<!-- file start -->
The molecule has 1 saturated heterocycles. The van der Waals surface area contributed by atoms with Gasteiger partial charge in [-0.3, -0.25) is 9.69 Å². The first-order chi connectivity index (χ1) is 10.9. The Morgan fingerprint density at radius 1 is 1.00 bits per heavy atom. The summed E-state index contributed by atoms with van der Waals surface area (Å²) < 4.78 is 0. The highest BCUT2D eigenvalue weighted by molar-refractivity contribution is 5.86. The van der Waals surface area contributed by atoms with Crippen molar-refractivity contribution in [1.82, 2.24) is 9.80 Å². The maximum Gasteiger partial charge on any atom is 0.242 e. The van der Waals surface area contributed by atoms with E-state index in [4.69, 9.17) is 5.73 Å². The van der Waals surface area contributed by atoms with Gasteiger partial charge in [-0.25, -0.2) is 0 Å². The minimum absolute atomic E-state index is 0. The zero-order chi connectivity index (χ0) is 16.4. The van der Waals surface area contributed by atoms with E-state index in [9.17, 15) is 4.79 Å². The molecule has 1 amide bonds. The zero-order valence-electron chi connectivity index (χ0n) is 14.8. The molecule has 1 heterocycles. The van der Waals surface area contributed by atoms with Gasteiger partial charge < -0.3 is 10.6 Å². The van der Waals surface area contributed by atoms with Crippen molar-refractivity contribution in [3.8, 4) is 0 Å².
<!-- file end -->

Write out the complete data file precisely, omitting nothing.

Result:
The molecule has 1 saturated heterocycles. The van der Waals surface area contributed by atoms with Gasteiger partial charge in [-0.3, -0.25) is 9.69 Å². The first-order chi connectivity index (χ1) is 10.9. The Morgan fingerprint density at radius 1 is 1.00 bits per heavy atom. The summed E-state index contributed by atoms with van der Waals surface area (Å²) < 4.78 is 0. The highest BCUT2D eigenvalue weighted by molar-refractivity contribution is 5.86. The van der Waals surface area contributed by atoms with Crippen molar-refractivity contribution in [1.82, 2.24) is 9.80 Å². The maximum Gasteiger partial charge on any atom is 0.242 e. The van der Waals surface area contributed by atoms with E-state index in [4.69, 9.17) is 5.73 Å². The van der Waals surface area contributed by atoms with Gasteiger partial charge in [-0.25, -0.2) is 0 Å². The minimum absolute atomic E-state index is 0. The zero-order chi connectivity index (χ0) is 16.4. The van der Waals surface area contributed by atoms with E-state index in [9.17, 15) is 4.79 Å². The molecule has 1 amide bonds. The zero-order valence-electron chi connectivity index (χ0n) is 14.8. The molecule has 1 heterocycles. The van der Waals surface area contributed by atoms with Gasteiger partial charge < -0.3 is 10.6 Å². The van der Waals surface area contributed by atoms with Crippen molar-refractivity contribution in [3.8, 4) is 0 Å².